• We both seek independent counseling.

He chose to deny me those conditions and continues to state that we "just don't get along." My question: Is this separation an honest answer to our problems? I feel like we need to at least try a little harder rather than throw in the towel considering the situation and what's at stake, and the only sense I can make out of his reasoning for not wanting to try, is that his attention is with another woman. I don't want to obsess over this, I just need transparency.

Dear MTS,

I get so many questions like this, from women whose husbands want their cake and to eat it too (although to be fair, your husband doesn't even seem to want his cake; he does however want you to be a full time parent while he is the semi-dad who swings by sometimes to play with your kid and berate you). I wish I ever got one with the gender reversed. Here's how it would read:

Dear Dr. Psych Mom, My wife won't have sex with me and gets angry that I'm not cool with her banging other dudes. She gets mean when she drinks and she hides her phone and her money from me. I am with our child all the time, and sometimes she comes over during the week to play with him; when she does, she's often nasty to me. What should I do?

What would you advise this guy to do? What would you advise a female friend in your same situation to do? This guy is obviously troubled and likely had a childhood where someone berated him (or his mom in his presence) the way he berates you. He is treating you like the enemy and expecting you to put up with nastiness, infidelity, shiftiness, and all manner of BS. Although I don't usually say that people need access to partners' phones, it is obvious to me that your husband is hiding correspondence (or more) with women from you.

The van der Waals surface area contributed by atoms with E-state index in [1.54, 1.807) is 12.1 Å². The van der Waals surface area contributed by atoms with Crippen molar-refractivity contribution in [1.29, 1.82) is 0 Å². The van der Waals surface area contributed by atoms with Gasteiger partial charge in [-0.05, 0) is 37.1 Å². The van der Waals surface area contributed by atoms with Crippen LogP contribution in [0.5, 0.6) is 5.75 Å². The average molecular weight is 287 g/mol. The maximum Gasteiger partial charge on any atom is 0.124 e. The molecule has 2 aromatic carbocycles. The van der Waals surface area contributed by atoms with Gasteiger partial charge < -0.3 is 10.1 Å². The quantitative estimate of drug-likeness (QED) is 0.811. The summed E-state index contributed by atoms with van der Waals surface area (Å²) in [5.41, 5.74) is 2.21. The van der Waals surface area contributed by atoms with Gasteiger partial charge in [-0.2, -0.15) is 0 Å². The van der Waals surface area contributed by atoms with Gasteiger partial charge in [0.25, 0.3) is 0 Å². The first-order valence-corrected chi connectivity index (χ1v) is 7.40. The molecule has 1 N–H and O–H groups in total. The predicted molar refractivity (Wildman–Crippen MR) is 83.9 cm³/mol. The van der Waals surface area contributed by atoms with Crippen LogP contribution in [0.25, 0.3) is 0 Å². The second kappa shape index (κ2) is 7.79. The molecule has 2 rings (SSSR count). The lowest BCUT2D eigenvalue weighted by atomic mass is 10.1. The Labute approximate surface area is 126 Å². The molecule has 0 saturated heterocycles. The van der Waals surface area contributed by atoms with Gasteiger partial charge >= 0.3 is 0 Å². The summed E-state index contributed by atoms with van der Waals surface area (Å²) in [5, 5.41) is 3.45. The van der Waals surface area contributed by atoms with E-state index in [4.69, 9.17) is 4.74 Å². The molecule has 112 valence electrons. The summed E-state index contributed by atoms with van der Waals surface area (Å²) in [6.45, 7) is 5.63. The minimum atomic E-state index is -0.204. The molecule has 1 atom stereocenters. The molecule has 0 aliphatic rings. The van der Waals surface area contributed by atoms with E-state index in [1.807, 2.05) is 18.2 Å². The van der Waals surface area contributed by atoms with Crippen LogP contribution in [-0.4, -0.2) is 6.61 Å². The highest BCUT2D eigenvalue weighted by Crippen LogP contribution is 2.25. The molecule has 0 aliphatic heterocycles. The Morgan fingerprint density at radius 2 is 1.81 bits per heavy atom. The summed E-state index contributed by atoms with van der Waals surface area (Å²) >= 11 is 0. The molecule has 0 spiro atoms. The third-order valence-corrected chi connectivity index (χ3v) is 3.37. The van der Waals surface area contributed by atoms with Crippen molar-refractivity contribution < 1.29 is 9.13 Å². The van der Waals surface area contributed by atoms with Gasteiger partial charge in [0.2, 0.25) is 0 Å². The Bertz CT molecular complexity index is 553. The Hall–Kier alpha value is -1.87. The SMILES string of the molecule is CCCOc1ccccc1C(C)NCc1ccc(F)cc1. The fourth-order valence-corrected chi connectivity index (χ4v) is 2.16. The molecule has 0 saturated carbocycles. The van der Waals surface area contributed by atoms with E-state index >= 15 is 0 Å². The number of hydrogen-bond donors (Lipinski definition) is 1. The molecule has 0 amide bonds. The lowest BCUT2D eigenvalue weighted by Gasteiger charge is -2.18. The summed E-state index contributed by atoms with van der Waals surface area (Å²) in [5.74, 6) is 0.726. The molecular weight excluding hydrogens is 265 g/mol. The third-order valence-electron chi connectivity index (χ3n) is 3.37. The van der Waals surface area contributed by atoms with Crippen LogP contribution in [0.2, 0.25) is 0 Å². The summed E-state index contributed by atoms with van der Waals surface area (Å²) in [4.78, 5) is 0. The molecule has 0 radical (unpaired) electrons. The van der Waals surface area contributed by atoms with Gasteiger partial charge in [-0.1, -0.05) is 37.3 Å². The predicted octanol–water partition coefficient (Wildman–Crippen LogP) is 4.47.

Do you want your son to grow up being emotionally and financially abusive to his wife? If not, then get out now. A separation or divorce agreement would be far better for you than this horrible set up. In the case of divorce, your husband would have to be transparent about his finances, and he would also be free to see other women, and you would be free of his awful, mean, abusive presence during the couple days that he deigns to see his own kids.

Please get out. You deserve so much better than this. I also recommend you start individual counseling to explore why you are even asking me this question. It is likely that when growing up, you saw some sort of toxic, enabling, verbally abusive scenario where one person dominated the other, and thus you have not, until recently, truly realized how horrific a situation you are currently in.

Good luck, and till we meet again, I remain, The Blogapist Who Says, Also Read About Narcissists.

This post was originally published here on Dr. Psych Mom. Follow Dr. Rodman on Dr. Psych Mom, Facebook, Instagram, Twitter, and Pinterest. Order her book, How to Talk to Your Kids about Your Divorce: Healthy, Effective Communication Techniques for Your Changing Family. Learn about Dr. Rodman's private practice here. This blog is not intended as diagnosis, assessment, or treatment, and should not replace consultation with your medical provider.